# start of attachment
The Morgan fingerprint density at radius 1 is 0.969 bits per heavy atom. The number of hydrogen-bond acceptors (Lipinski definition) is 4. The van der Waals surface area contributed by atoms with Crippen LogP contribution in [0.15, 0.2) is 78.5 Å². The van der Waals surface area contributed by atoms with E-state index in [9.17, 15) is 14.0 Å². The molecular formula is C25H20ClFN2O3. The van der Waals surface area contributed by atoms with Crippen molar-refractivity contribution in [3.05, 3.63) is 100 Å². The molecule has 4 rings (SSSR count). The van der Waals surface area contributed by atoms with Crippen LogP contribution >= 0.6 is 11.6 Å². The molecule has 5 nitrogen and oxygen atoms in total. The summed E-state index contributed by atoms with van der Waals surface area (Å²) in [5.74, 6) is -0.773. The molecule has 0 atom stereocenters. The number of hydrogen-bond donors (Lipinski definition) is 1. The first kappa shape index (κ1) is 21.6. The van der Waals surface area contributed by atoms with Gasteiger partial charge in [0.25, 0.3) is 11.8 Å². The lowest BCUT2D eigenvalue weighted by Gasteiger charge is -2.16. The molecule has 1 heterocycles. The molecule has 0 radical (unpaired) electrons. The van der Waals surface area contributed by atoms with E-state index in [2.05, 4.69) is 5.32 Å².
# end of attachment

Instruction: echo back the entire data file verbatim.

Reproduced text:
The Morgan fingerprint density at radius 1 is 0.969 bits per heavy atom. The number of hydrogen-bond acceptors (Lipinski definition) is 4. The van der Waals surface area contributed by atoms with Crippen LogP contribution in [0.15, 0.2) is 78.5 Å². The van der Waals surface area contributed by atoms with E-state index in [9.17, 15) is 14.0 Å². The molecular formula is C25H20ClFN2O3. The van der Waals surface area contributed by atoms with Crippen molar-refractivity contribution in [3.05, 3.63) is 100 Å². The molecule has 4 rings (SSSR count). The van der Waals surface area contributed by atoms with Crippen LogP contribution >= 0.6 is 11.6 Å². The molecule has 5 nitrogen and oxygen atoms in total. The summed E-state index contributed by atoms with van der Waals surface area (Å²) in [5.74, 6) is -0.773. The molecule has 0 atom stereocenters. The number of hydrogen-bond donors (Lipinski definition) is 1. The first kappa shape index (κ1) is 21.6. The van der Waals surface area contributed by atoms with Gasteiger partial charge in [0.25, 0.3) is 11.8 Å². The lowest BCUT2D eigenvalue weighted by Gasteiger charge is -2.16. The molecule has 1 heterocycles. The molecule has 0 radical (unpaired) electrons. The van der Waals surface area contributed by atoms with E-state index in [2.05, 4.69) is 5.32 Å².